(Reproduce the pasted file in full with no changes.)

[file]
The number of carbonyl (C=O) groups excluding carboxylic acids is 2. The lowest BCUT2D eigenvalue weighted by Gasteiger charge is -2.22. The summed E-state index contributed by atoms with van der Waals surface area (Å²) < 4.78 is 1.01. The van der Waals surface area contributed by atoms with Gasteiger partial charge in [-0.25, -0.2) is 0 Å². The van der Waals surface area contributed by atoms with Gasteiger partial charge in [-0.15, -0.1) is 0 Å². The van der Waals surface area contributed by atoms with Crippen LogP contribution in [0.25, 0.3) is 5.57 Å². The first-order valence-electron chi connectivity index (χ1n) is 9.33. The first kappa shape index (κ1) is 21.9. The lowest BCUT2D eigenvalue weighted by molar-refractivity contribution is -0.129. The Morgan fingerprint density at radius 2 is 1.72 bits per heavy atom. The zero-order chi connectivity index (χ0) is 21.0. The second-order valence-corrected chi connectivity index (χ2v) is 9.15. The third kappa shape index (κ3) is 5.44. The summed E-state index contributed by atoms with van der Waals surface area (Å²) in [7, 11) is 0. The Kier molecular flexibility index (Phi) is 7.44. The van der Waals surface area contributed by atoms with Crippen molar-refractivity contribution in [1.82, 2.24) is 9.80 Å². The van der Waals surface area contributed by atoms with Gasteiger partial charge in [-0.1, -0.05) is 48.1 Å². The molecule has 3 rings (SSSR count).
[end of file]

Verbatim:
The number of carbonyl (C=O) groups excluding carboxylic acids is 2. The lowest BCUT2D eigenvalue weighted by Gasteiger charge is -2.22. The summed E-state index contributed by atoms with van der Waals surface area (Å²) < 4.78 is 1.01. The van der Waals surface area contributed by atoms with Gasteiger partial charge in [-0.25, -0.2) is 0 Å². The van der Waals surface area contributed by atoms with Gasteiger partial charge in [-0.15, -0.1) is 0 Å². The van der Waals surface area contributed by atoms with Crippen LogP contribution in [0.25, 0.3) is 5.57 Å². The first-order valence-electron chi connectivity index (χ1n) is 9.33. The first kappa shape index (κ1) is 21.9. The lowest BCUT2D eigenvalue weighted by molar-refractivity contribution is -0.129. The Morgan fingerprint density at radius 2 is 1.72 bits per heavy atom. The zero-order chi connectivity index (χ0) is 21.0. The second-order valence-corrected chi connectivity index (χ2v) is 9.15. The third kappa shape index (κ3) is 5.44. The summed E-state index contributed by atoms with van der Waals surface area (Å²) in [7, 11) is 0. The Kier molecular flexibility index (Phi) is 7.44. The van der Waals surface area contributed by atoms with Crippen molar-refractivity contribution in [1.82, 2.24) is 9.80 Å². The van der Waals surface area contributed by atoms with Gasteiger partial charge in [-0.1, -0.05) is 48.1 Å². The molecule has 3 rings (SSSR count).